Cortney Chaffin writes:
Today I've been corresponding over email with a colleague of mine at XYUniversity who organized an exhibition of Korean art to open tomorrow. Yesterday he sent out a description of the exhibit in which he used the phrases "oriental landscape painting" (in contrast to Western painting) and "oriental sensitivity" to describe the aim of the artist (to demonstrate "oriental sensitivity" in painting). I don't allow my students to use the term "oriental" in my art history classes, not only because it is a complex and loaded term, but I have first-hand experience of it being used as a racial slur in the U.S., so it makes me uncomfortable.
Anyways, my colleague just so happens to be Korean and after I explained to him why I feel we should not use the term in university publications, he responded that the term "oriental" is culturally acceptable in Korea and he linked to a website of an art school in Korea that refers to its institution as an "oriental art" school. My husband [himself Korean] showed me that in Korean "oriental" is translated from the characters dong yang 東洋 [VHM: lit., "eastern ocean"]. Do you have any insight on the origin of dong yang 東洋？ In a Chinese dictionary (Pleco), I see the term can mean "Japan" or "East Asian countries" and this made me very curious why this character combination was borrowed to mean "oriental" in Korean. Is it a loanword from Japanese?
Late addition: My husband just clarified that 东洋画 [VHM: "Oriental painting"] is a major at the premier art school Hongik University. The university website uses the Korean transliteration 동양화 and on their English language page "oriental."
The online Naver dictionary includes the following entries:
"oriental": ADJECTIVE. 東 洋의 (dong-yang-ui (RR), tong-yang-ŭi (MR) possessive particle).
"Oriental": NOUN. (old-fashioned, offensive) 東洋人 (dong-yang-in (RR), tong-yang-in (MR)); "Oriental means coming from or associated with eastern Asia, especially China and Japan.
Online Daum dictionary:
"oriental" : ADJECTIVE. 1. 東洋의 (dong-yang-ui (RR), tong-yang-ŭi (MR) possessive particle) as in Oriental ideas, Oriental customs, etc.
2.東方의 (dong-bang-ui (RR), tong-bang-ŭi (MR)) as in Oriental Republic of Uruguay, Oriental Daily, etc.
N.B.: MR = McCune-Reischauer Romanization; RR = Revised Romanization
Google Translate gives dong-yang-ui 동양의 as the Korean for "oriental"; Essence Modern Korean-English Dictionary concurs. The first two syllables equate to 東洋, and the third hangul syllable is the genitive case marker. The possessive particle -ui 의 isn’t used normally before a noun modified by "Oriental"; e.g., dong-yang salam 동양 사람 ("an Oriental [person])".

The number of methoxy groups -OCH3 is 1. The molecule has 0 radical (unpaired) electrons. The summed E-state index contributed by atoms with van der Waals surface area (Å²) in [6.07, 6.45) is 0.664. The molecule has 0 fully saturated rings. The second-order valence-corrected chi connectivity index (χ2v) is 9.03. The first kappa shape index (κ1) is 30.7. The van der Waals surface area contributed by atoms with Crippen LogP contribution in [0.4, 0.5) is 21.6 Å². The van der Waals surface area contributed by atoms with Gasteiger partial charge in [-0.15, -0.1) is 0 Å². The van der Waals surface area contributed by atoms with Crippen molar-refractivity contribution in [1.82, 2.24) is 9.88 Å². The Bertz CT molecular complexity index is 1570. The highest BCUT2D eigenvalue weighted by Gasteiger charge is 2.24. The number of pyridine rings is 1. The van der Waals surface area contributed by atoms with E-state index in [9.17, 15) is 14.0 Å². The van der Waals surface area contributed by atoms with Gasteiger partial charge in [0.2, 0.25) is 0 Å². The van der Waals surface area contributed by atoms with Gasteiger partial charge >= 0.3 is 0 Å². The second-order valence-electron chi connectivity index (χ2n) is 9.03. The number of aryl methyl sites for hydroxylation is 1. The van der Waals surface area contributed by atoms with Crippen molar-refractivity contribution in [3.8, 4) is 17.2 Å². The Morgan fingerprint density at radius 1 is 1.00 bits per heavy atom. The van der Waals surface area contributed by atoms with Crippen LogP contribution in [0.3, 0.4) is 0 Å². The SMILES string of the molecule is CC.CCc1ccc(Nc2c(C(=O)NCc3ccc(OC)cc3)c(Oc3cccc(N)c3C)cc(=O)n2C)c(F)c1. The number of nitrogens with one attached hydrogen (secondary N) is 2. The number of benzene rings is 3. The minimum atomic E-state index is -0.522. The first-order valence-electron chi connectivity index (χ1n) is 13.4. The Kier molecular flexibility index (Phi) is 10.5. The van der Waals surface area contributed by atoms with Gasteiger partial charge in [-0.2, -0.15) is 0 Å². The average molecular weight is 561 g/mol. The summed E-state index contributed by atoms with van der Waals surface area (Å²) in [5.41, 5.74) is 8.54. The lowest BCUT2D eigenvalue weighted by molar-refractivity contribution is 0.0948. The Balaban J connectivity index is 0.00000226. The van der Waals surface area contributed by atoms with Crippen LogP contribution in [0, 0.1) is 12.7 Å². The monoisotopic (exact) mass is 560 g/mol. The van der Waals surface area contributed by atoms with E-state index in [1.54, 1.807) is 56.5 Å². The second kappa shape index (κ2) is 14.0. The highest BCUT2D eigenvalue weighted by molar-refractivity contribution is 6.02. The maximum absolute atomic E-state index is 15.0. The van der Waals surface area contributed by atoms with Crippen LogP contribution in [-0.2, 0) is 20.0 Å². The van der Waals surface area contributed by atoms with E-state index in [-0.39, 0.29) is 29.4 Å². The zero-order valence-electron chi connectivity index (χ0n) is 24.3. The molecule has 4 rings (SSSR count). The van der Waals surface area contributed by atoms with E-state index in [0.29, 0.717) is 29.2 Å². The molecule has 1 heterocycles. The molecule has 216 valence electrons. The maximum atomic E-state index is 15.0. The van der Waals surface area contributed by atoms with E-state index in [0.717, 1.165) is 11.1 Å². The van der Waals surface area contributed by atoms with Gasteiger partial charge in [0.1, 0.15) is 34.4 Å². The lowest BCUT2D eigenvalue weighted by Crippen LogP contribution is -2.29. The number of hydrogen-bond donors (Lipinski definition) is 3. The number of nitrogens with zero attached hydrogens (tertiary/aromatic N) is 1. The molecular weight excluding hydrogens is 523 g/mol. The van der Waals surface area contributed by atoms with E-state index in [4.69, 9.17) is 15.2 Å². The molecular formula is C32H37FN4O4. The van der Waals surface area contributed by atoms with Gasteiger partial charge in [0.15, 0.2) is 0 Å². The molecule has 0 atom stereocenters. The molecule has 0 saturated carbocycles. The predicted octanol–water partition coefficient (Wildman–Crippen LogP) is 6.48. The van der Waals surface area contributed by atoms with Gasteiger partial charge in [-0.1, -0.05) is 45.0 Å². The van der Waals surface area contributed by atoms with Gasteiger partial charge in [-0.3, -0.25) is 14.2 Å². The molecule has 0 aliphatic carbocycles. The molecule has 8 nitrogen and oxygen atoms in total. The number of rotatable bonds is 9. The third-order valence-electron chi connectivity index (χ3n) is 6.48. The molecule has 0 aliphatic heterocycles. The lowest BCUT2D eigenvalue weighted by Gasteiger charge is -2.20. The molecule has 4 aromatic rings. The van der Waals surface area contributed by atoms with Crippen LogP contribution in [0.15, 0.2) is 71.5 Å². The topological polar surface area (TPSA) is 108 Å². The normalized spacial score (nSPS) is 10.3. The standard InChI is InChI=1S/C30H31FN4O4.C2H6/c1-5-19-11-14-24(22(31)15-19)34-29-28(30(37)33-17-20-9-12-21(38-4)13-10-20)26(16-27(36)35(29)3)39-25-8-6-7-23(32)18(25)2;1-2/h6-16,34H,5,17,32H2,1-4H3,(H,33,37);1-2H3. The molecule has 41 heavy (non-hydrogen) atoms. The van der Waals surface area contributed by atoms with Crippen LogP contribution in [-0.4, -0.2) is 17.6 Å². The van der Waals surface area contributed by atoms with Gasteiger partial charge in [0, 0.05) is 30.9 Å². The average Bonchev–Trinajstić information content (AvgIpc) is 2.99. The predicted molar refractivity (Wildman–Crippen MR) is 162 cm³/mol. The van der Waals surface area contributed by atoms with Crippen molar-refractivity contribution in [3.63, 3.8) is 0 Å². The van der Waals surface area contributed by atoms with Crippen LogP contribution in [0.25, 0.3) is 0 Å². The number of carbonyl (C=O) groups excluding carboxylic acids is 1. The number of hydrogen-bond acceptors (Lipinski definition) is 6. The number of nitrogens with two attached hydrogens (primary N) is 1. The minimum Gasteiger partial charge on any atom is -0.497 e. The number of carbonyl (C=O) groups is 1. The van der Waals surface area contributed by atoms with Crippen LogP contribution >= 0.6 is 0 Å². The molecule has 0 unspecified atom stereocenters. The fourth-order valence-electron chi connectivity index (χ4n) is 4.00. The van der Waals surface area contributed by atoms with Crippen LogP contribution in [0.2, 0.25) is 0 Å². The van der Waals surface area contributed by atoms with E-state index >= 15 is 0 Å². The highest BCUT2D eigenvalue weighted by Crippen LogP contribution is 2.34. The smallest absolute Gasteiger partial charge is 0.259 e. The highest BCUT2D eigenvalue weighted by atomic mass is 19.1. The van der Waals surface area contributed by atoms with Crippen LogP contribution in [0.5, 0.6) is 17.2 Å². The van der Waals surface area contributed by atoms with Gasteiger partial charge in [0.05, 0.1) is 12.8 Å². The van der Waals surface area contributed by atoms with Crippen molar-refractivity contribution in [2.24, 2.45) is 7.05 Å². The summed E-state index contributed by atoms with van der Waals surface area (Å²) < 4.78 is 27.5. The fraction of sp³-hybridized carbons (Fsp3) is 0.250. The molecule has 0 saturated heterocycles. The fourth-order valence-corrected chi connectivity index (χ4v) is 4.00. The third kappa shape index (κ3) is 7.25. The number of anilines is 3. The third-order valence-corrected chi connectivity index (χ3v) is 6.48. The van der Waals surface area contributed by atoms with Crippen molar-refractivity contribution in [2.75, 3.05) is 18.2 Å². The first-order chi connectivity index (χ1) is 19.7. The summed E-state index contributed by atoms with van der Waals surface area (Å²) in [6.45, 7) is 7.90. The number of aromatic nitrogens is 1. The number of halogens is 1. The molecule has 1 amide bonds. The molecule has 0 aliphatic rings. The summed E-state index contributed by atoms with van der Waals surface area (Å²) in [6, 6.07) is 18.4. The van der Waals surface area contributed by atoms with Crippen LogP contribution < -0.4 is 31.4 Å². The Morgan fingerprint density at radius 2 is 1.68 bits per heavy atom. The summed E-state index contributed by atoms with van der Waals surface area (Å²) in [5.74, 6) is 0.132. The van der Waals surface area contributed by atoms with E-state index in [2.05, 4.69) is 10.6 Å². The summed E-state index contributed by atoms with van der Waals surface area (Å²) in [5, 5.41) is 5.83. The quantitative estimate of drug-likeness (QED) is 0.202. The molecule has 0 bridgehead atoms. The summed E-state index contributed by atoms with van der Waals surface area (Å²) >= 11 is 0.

Tōyō 東洋 means "Orient" in Japanese. Tōyō 東洋 ("the East") vs. Seiyō 西洋 (lit., "west ocean", i.e., "the West"). Oriental Studies is Tōyō-gaku 東洋学, and Tōyō no kuniguni 東洋の国々 means "Oriental countries", while Tōyō tetsugaku 東洋哲学 means "Oriental philosophy". However, nowadays Ajia アジア（Asia）is used more commonly, and Oriento オリエント ("Orient") is used for the Middle Eastern countries especially in the archeological sense (kodai Oriento bunmei 古代オリエント文明 ["ancient Near Eastern / Near Eastern / Oriental civilization"]).
Tōyō 東洋 is never used for "Japan" in Japanese. I don't think Tōhō 東方 ("[the] East") carries the meaning of "Orient" at all in Japanese.
Tōhō 東邦 signifies countries in the East — Oriental countries from the point of view of Westerners.
Tōa 東亜 means "East Asia(n)", Kyokutō 極東 is "Far East", and Ajia 亜細亜 is "Asia".
In Mandarin, for "Orient" we may say Dōngfāng 东方. Dōngyáng 東洋 (lit., "East Ocean") is an old slang term referring to Japan and the Japanese (cf., Dōngyáng guǐzi 东洋鬼子 ["Japanese Devils"], Dōngyáng huò 东洋货 ["Japanese goods"]). Yáng 洋 (lit., "ocean") in Mandarin refers to anything foreign (e.g., chóngyáng mèiwài 崇洋媚外 [lit., "worship of foreign things and fawning over things from abroad"; "xenophilia"], yángrén 洋人 ["foreigner"], xīyáng 西洋 ["Western"], yángcōng 洋葱 ["onion"], etc.). "Orient(al)" refers to a region that includes China, so it can not be considered yáng 洋 ("ocean", i.e., "foreign").
Despite the fact that Chinatowns all over the world still use the word "Oriental" with impunity (e.g., Oriental Noodle Factory, Oriental Fortune Cookies, Oriental Delight [many restaurants scattered all over the world; cf., "Tasty Chinese"]), there can be little doubt that, whether justly or not, it has been tainted by its association with colonialism. That is why our department at Penn, which dates back to the 19th century, had to give up the name Department of Oriental Studies in 1992, when it became the Department of Asian and Middle Eastern Studies, with South Asian Studies splitting off and becoming a separate department. Never mind that we were proud of our long tradition of philology and truly believed that "Ex oriente lux".
Much of the credit for this dramatic shift of attitudes toward "oriental" in the West is due to Edward Said's influential book entitled simply Orientalism (Vintage, 1978).
The heyday of Said's book has passed, and for balance one may now read The Birth of Orientalism (Penn Press, 2010) by the Swiss scholar, Urs App, which is linguistically and historically more solidly grounded than Said's work.
A few relevant Language Log posts:
"Laowai: the old furriner" (4/09/2014)
"The rhetoric of anti-Japanese invective" (9/23/2012)
"Fake foreigner" (10/03/2011)
[Thanks to Cecilia Segawa Seigle, Hiroko Sherry, Haewon Cho, Bill Hannas, Maiheng Dietrich; Bob Ramsey, and Jim Unger]